Stranded Marine Mammal Rescue and Research - GlobalWhen the tide is low, the stakes are high for marine mammals
Perhaps this question has never occurred to you. We tend to picture two very different looking animals when we think of a dolphin vs a whale, and the majority of you would probably say that you can decipher the difference. But there's more than meets the eye...
Spoiler alert, dolphins are in fact whales, or part of the whale family. Stay with us, this gets a little confusing. Scientifically, all whales, dolphins and porpoises are classified as Cetacea. And within Cetacea are two suborders: baleen whales and toothed whales. Baleen whales include the really big ones, such as blue whales and humpbacks. Toothed whales include dolphins and orcas, or killer whales, as they’re often known. In fact, orcas are the largest dolphins, growing to be about 32 feet (10 meters) long. Many dolphins only average eight to nine feet (2-3 meters) in length.
So yes, orcas are dolphins, and dolphins are whales!
Because they’re mammals, both dolphins and baleen whales need to surface to breathe, doing this through their blowholes. They’re also incredibly intelligent. Both animals can produce vocalizations to communicate, but since whales communicate mostly underwater, you might not be as familiar with their sounds as compared to those distinct clicks or whistles more commonly heard from dolphins. Dolphins also have the ability to echolocate, where baleen whales do not.
Despite their size, the interesting thing about baleen whales is they eat smaller food at a larger volume. In other words, they consume tons (literally tons) of krill or small fish, instead of a few larger fish. Dolphins, on the other hand, eat a variety of fish and crustaceans, like shrimp. The types of fish they eat depends on where the dolphins live and what’s available to them.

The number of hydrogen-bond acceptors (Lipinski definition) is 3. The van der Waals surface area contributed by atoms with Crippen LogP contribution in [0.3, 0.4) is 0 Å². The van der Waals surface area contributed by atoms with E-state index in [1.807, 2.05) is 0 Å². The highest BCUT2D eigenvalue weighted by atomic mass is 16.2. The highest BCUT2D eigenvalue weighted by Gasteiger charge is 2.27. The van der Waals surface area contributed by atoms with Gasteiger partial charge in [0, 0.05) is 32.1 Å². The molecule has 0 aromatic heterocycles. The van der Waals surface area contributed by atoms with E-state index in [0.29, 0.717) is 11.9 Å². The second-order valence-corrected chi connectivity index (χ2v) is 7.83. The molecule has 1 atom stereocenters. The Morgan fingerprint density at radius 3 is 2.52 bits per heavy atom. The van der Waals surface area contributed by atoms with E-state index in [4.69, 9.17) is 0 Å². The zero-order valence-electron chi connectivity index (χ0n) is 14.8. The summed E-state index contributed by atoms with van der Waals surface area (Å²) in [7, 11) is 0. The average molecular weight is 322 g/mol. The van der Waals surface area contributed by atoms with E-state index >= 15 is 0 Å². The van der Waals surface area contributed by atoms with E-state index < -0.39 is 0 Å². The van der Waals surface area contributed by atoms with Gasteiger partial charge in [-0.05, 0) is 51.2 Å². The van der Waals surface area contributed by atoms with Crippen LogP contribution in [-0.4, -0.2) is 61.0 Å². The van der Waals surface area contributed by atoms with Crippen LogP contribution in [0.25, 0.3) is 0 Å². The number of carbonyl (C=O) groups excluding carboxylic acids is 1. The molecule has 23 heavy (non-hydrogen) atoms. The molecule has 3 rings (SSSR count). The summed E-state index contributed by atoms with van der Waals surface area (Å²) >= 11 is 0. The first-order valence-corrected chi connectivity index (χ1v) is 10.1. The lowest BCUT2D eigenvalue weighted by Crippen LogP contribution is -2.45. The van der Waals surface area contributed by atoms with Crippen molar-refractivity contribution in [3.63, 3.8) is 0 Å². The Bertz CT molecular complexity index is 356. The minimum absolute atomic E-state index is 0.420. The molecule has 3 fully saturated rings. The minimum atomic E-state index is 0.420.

Both dolphins and baleen whales often travel in groups. This is for safety, as well as to hunt for food. On average, dolphin pods can range from a few individuals to hundreds or thousands because of their very social nature. In contrast, humpback whales tend to be more solitary and travel with only one or two other individuals. The very size of whales makes them less susceptible to attack compared to dolphins. Both species procreate less than other smaller animal—resembling humans in that regard. Dolphins and baleen whales only have one baby at a time, but dolphins give birth every two to three years, while baleen whales might go two to five years or more. In terms of gestation, most dolphins are pregnant for 10-12 months depending on the species, while orcas carry their calves for 18 months!
Like too many animals today, climate change and human encroachment are putting marine mammals in danger. Human-made threats like ship strikes and entanglement in fishing nets are pushing species to the brink of extinction. There are only 9-10 remaining vaquitas left in the world and the Maui dolphin in New Zealand has about 55 individuals remaining. With fewer than 360 individuals left, the North Atlantic right whale is also critically endangered.
Help us protect our ocean and the animals that call it home. IFAW has pioneered field health assessments and treatments for stranded dolphins and whales that enable the animals to not only survive, but thrive after release. Since 1998, we’ve increased our dolphin release rates from 15% to more than 79%. Today, IFAW is a leading expert resource in rescuing stranded and entangled marine animals, sharing our knowledge with other professionals around the world. Together, we’re developing a global stranding network that can help protect marine animals everywhere.
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